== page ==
The media climate narrative has become quite pessimistic of late: congressional action underwhelmed climate movement leaders; executive pathways look bleaker than ever; and another meeting of the international Conference of the Parties failed to instill confidence in meeting aggressive global temperature targets. But if we pause to reevaluate domestic emissions trends and market drivers, there’s a compelling case for climate optimism.

Market forces and state policies have resulted in the United States exceeding the emissions targets of the most ambitious federal climate regulations to gain traction. This unexpected progress says two things: 1) central fiat like regulation and huge public spending has been a poor indicator of climate progress; and 2) decentralized climate leadership has been more productive than centralized leadership—and the gap between the two is poised to accelerate. A decentralized strategy provides tremendous opportunities for bipartisanship as such policies can align conservative principles with the emissions targets sought by progressives. This suggests that the most productive theory of change on climate would prioritize improving state policy and unleashing market forces, rather than restricting them.

Voluntary Action Outperforms Compulsory Interventions

Evidence shows that decentralized actions have driven emissions reductions beyond the expectations of federal fiat. In 2020, U.S. carbon dioxide emissions were 24 percent below 2005 levels. This exceeded the target in the 2009 Waxman-Markey bill, often considered the biggest climate package to pass either Congressional chamber. The power sector led the way with a 33 percent cut in emissions relative to 2005 levels, a target reached a decade earlier than the most ambitious federal regulation—President Barack Obama’s Clean Power Plan—anticipated. The trend in emissions decline cannot be explained solely by central policy; private actors and sub-national policy catalyze these declines.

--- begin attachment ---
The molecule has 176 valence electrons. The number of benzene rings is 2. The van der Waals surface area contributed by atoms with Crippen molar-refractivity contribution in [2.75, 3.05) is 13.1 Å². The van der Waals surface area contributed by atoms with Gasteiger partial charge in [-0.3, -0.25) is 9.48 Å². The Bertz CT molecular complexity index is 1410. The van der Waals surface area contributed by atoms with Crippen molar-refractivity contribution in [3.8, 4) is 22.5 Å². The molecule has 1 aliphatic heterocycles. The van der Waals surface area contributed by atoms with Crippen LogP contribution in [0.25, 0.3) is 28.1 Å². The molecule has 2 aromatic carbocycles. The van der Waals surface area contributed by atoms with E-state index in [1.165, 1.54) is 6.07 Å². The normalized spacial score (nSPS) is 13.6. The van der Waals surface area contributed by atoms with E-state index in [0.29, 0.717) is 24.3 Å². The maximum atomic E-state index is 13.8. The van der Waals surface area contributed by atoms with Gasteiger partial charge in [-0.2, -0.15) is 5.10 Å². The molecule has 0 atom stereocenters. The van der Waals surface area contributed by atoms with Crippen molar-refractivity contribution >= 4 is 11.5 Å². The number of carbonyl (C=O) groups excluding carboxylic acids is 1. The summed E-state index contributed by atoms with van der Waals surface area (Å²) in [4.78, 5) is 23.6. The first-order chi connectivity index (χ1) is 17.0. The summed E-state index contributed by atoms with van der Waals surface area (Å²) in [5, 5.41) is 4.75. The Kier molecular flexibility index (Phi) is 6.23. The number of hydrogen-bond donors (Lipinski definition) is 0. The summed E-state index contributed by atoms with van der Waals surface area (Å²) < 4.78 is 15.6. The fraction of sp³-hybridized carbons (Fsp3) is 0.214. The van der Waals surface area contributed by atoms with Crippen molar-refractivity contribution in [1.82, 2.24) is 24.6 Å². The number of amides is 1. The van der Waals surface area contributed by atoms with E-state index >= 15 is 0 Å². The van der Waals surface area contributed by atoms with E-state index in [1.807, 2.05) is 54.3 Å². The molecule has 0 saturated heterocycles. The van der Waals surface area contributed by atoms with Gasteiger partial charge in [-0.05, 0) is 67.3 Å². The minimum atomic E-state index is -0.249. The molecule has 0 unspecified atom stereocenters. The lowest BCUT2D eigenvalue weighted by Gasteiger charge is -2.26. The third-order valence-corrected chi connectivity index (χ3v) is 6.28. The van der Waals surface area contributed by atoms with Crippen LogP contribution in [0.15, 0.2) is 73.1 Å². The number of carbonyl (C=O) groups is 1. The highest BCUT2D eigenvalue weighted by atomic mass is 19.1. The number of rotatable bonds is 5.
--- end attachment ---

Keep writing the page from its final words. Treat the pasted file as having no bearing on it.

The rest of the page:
The decentralized drivers of emissions reductions are clear: state policy and market forces, with the latter exploding in recent years. The most prominent state policy has been renewable portfolio standards (RPS). RPS drove roughly half of renewables growth since 2000, but fell precipitously in recent years. RPS accounts for just one-third of renewable growth projections over the next decade. In other words, even the most impactful compulsory intervention has been surpassed by the appetite of market forces to decarbonize. This profound development materialized during the most politically inauspicious time.

Counterintuitively, domestic climate progress blossomed during the only presidential administration in decades to believe that climate change is not a problem. Although President Donald J. Trump was wrong on climate science, he may have provided the most important natural experiment on the future of decarbonization. In the absence of federal government coercion or central planning, the private sector and civil society seized the climate leadership mantle. The result was greater emissions reductions than aspired to by the regulatory agenda of Trump’s predecessor.

By the end of Trump’s tenure, the private sector’s environmental appetite ballooned to $17 trillion— one-third of domestic assets under management. Even Trump’s preferred fuel—coal—was in sharp decline as market forces displaced its role in the energy industry while capital markets began shutting off access to conventional capital over environmental concerns. This underscored the rise of markets expressing the environmental intrinsic values of investors, consumers and employees, while business leadership began responding to internal and external moral pressures that materially affected bottom lines. For example, credit rating agencies began building environmental reputation parameters into estimates of default risk. As Trump pulled the United States out of the Paris Agreement, businesses and civil society responded by pledging their own commitments through efforts like We Are Still In to “fill the vacuum of leadership.”